NEW YORK (AP) — Prosecutors say a fraudster facing sentencing next week lured one investor by bragging that Rudy Giuliani had agreed to be the face of a fraud-busting company that was a fraud itself. The revelation was included in court papers filed late Monday as prosecutors urged a judge to sentence David Correia next week to about three years in prison. The Florida man has pleaded guilty to conspiring to commit wire fraud and making false statements to the Federal Election Commission. His lawyer asked that he serve no prison time. But prosecutors said he deserves years in prison for a fraud that cheated seven individuals of over $2 million. They say he also doesn’t seem contrite.
Comedian Jim Gaffigan will perform at the Morris Performing Arts Center in downtown South Bend on March 6 as part of a series of events proceeding IDEA Week, according to a press release issued Monday. Gaffigan will be performing his “Quality Time Tour.” IDEA Week, an annual conference and festival sponsored by Notre Dame and several other organizations from the South Bend-Elkhart region, aims to promote innovation and entrepreneurship in the local community.This year’s IDEA Week is scheduled to take place April 8-13.Gaffigan will perform as part of the new IDEA Week Event Series, which will extend IDEA week programming beyond the week-long conference, the release said.“A lot of interest was generated in IDEA Week after its first successful year,” event director Nick Swisher said in the release. “We had many speakers and entertainment acts contact us to see how they could be a part. To keep the momentum and fun going, as well as to accommodate those acts whose schedules don’t fit our April 8-13 window, we will now be hosting events like Gaffigan throughout the year.”This year’s IDEA Week will feature more than 50 events in four modules, “Learn, Play, Meet and Compete,” the release said.Gaffigan is best known for his stand-up comedy but has also received acclaim for his work as an actor, producer and writer.According to the release, Gaffigan last performed in the South Bend region when he came to Notre Dame in 2013.Tags: Idea Week, IDEA week 2019, Jim Gaffigan, Morris Performing Arts Center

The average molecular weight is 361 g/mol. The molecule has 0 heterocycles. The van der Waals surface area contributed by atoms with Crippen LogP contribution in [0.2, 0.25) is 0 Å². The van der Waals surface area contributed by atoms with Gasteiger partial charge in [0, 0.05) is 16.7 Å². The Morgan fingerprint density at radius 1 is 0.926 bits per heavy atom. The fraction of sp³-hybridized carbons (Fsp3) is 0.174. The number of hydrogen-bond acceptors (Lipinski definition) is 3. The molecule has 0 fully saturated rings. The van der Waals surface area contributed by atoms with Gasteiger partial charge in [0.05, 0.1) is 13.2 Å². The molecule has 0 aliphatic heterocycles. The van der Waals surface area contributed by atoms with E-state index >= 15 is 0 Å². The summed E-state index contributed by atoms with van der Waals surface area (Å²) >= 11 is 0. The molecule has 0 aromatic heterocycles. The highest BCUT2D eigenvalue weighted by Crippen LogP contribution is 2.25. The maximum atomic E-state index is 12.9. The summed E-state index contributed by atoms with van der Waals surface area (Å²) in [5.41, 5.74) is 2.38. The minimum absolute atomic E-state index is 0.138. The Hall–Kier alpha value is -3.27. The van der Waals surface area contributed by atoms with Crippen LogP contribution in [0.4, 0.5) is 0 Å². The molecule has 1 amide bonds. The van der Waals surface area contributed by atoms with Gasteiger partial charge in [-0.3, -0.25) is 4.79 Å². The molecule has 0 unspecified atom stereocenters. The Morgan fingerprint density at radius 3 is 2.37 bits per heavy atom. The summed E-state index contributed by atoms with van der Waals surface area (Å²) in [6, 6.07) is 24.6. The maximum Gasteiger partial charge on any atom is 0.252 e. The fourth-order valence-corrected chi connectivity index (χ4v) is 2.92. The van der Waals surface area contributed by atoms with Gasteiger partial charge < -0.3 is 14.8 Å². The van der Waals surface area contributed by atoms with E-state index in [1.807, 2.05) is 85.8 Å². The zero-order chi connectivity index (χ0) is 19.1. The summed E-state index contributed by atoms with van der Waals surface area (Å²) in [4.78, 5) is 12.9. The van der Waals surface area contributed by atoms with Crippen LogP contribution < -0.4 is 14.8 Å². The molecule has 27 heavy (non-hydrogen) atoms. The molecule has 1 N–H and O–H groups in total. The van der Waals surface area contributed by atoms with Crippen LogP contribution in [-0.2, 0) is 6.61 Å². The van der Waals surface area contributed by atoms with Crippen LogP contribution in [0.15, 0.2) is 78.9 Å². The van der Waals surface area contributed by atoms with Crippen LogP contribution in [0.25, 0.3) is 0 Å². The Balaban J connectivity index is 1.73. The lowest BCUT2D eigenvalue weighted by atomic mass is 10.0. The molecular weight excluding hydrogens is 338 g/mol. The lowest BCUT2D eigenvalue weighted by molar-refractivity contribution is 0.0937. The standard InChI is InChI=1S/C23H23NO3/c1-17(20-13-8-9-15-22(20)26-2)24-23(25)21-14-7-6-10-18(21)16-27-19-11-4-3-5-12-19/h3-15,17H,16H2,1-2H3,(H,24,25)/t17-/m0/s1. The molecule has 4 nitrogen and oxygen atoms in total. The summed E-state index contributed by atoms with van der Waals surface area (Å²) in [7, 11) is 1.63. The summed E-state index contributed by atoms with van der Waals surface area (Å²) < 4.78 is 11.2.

View Comments As The Book of Mormon reaches five years on Broadway this month, those black tie-clad boys have an extra reason to leap for joy. The Tony-winning musical once again made an appearance in the top five shows by gross and claimed the number one spot by capacity. Joining it in the top spots were perennial box office favorites Hamilton, The Lion King, Wicked and Aladdin. Eclipsed reached a capacity of 94.28% but saw a lower gross during the critics performances. The Lupita Nyong’o-led play opened officially on March 6, and will likely reach a higher average ticket price and gross following its good reviews and word of mouth.Here’s a look at who was on top—and who was not—for the week ending March 6:FRONTRUNNERS (By Gross)1. Hamilton ($1,766,223)2. The Lion King ($1,461,331)3. Wicked ($1,337,007)4. The Book of Mormon ($1,278,459)5. Aladdin ($1,079,248)UNDERDOGS (By Gross)5. Eclipsed ($340,891)***4. Disaster! ($296,010)*3. Hughie ($256,454)2. Bright Star ($255,641)**1. Our Mother’s Brief Affair ($167,916)FRONTRUNNERS (By Capacity)1. The Book of Mormon (102.49%)2. Hamilton (101.73%)3. Noises Off (100.07%)4. The Lion King (97.94%)5. Eclipsed (94.28%)***UNDERDOGS (By Capacity)5. An American in Paris (61.70%)4. Kinky Boots (60.26%)3. Jersey Boys (57.07%)2. Chicago (56.69%)1. The Phantom of the Opera (52.49%)* Number based on eight preview performances**Number based on seven preview performances*** Number based on seven preview performances and one regular performanceSource: The Broadway League Nic Rouleau in The Book of Mormon(Photo: Joan Marcus)